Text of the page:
a very few of his works use a scale of 18 or 24 tones within a 72-note division of the
octave. He is a recipient of awards from the American Academy of Arts & Letters,
Koussevitsky Foundation, Guggenheim Foundation and Fulbright Senior Scholar
Program. He will be presenting Flight for flute and tape, created using a custom made

Dennis H. Miller's recent works meld synthetic images and electronic music in a
virtual environment. Miller calls his works "fine art animations" and though both the
music and the picture often exhibit repeating patterns, there is rarely an attempt to
duplicate in any literal sense one medium by the other. "I see them as two coexisting
streams of events that simply work well together." This modern day audio/visual
synthesis is realized using tools that can be downloaded from the Internet, and that are
programmed using algorithms of Miller's design.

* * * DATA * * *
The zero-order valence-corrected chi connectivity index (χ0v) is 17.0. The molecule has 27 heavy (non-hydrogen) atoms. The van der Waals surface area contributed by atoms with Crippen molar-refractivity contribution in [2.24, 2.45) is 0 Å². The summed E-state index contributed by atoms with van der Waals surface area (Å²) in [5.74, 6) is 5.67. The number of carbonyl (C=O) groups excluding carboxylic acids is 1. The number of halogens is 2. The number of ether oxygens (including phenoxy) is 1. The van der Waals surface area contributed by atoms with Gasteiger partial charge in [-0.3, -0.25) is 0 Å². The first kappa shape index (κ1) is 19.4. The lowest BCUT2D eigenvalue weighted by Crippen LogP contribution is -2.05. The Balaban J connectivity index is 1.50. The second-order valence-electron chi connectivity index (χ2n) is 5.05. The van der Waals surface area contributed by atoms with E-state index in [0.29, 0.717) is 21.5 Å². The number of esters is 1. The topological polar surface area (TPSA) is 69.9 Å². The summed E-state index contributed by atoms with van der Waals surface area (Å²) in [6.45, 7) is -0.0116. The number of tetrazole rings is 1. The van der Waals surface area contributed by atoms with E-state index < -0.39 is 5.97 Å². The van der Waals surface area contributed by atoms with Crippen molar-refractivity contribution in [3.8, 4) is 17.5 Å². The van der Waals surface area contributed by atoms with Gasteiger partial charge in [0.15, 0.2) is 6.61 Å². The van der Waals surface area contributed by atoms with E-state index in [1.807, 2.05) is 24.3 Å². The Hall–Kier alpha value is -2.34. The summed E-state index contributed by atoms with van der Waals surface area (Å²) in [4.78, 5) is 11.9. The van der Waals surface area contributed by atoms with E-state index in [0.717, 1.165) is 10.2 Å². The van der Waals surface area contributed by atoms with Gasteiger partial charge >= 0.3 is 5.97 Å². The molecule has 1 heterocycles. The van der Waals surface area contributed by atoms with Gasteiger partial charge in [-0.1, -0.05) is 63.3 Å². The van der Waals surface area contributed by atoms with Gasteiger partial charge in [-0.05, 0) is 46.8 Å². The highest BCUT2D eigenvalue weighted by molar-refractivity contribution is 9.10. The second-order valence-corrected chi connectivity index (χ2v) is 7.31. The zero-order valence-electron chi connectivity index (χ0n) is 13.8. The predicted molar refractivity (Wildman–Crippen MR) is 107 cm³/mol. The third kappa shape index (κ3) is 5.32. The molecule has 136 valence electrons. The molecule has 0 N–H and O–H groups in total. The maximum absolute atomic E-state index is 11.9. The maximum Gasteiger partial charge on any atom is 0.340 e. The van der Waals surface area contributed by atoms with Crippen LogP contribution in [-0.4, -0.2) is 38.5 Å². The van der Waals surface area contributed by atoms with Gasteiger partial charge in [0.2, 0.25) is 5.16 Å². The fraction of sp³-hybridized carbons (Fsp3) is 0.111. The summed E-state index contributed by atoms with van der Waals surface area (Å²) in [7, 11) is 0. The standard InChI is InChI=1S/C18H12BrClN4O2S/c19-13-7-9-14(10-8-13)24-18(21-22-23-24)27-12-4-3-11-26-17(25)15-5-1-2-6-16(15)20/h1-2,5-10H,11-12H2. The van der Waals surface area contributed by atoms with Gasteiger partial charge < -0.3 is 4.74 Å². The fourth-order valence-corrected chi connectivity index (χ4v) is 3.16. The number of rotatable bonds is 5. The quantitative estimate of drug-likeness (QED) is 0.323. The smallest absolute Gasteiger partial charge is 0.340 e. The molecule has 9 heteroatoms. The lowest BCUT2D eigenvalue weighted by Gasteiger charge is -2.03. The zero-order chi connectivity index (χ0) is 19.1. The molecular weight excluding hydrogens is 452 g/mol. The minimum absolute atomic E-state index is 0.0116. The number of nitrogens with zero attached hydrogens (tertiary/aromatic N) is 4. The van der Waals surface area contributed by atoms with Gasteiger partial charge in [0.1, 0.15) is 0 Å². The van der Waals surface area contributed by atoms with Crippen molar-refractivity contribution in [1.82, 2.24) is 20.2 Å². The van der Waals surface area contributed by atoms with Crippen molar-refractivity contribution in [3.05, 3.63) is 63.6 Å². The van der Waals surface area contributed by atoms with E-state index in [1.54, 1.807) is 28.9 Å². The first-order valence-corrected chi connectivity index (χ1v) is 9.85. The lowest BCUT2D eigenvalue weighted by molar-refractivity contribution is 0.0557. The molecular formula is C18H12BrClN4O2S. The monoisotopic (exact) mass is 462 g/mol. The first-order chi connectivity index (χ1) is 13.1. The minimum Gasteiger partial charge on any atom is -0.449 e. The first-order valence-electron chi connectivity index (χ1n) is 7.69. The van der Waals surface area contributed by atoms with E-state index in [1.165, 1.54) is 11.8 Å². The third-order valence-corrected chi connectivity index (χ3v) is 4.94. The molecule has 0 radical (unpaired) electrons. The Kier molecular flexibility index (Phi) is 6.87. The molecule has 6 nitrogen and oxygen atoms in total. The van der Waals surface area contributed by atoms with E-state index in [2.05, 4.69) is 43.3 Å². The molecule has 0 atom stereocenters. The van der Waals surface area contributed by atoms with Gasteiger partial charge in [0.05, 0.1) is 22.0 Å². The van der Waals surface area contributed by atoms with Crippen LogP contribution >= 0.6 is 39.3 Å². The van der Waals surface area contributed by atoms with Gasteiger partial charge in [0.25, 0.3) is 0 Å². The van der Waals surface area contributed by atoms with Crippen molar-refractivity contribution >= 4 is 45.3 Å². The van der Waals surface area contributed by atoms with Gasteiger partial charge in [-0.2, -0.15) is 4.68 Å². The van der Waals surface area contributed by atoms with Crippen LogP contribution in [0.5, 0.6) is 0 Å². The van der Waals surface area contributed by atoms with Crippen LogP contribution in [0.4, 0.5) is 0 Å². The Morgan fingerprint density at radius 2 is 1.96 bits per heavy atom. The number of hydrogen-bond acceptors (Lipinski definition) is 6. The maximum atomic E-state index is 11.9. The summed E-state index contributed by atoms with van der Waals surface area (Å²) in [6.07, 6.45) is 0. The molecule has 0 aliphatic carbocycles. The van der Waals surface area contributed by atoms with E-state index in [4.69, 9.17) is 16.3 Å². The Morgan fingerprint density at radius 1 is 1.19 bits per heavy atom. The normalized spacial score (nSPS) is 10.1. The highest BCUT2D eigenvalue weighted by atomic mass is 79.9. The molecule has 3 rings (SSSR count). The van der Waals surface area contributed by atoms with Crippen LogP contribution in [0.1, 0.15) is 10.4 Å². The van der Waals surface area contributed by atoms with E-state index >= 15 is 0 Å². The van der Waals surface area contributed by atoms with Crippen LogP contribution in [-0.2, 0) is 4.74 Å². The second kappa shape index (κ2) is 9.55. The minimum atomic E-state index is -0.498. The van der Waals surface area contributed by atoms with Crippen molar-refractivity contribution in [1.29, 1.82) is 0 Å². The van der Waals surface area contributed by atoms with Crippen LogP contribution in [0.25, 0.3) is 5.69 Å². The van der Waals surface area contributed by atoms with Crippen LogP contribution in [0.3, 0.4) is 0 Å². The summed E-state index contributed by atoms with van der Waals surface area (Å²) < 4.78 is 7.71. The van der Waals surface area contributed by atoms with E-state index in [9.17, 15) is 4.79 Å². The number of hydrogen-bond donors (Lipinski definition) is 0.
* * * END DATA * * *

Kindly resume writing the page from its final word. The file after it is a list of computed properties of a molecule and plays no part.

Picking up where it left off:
Arun Chandra's computer generated text/sound pieces explore the sonic properties of
speech with charm, wit and poignancy. Chandra puts the physical aspects of speech in
relief by carefully reversing small segments of the sound wave thus rendering the
semantic meaning of the text unintelligible. In this context the idiosyncratic inflections
and dramatic embellishments of the voice are transformed into a rich tapestry of pure
sound. .

Ileana Perez Velazquez presents Un ser con unas alas enormes... (A being with enormous
wings) for violin and tape. Critically acclaimed by the New York Times, this piece
furthers her work in melding virtuostic performance and extended instrumental
techniques with computer generated tape. In several recent pieces she takes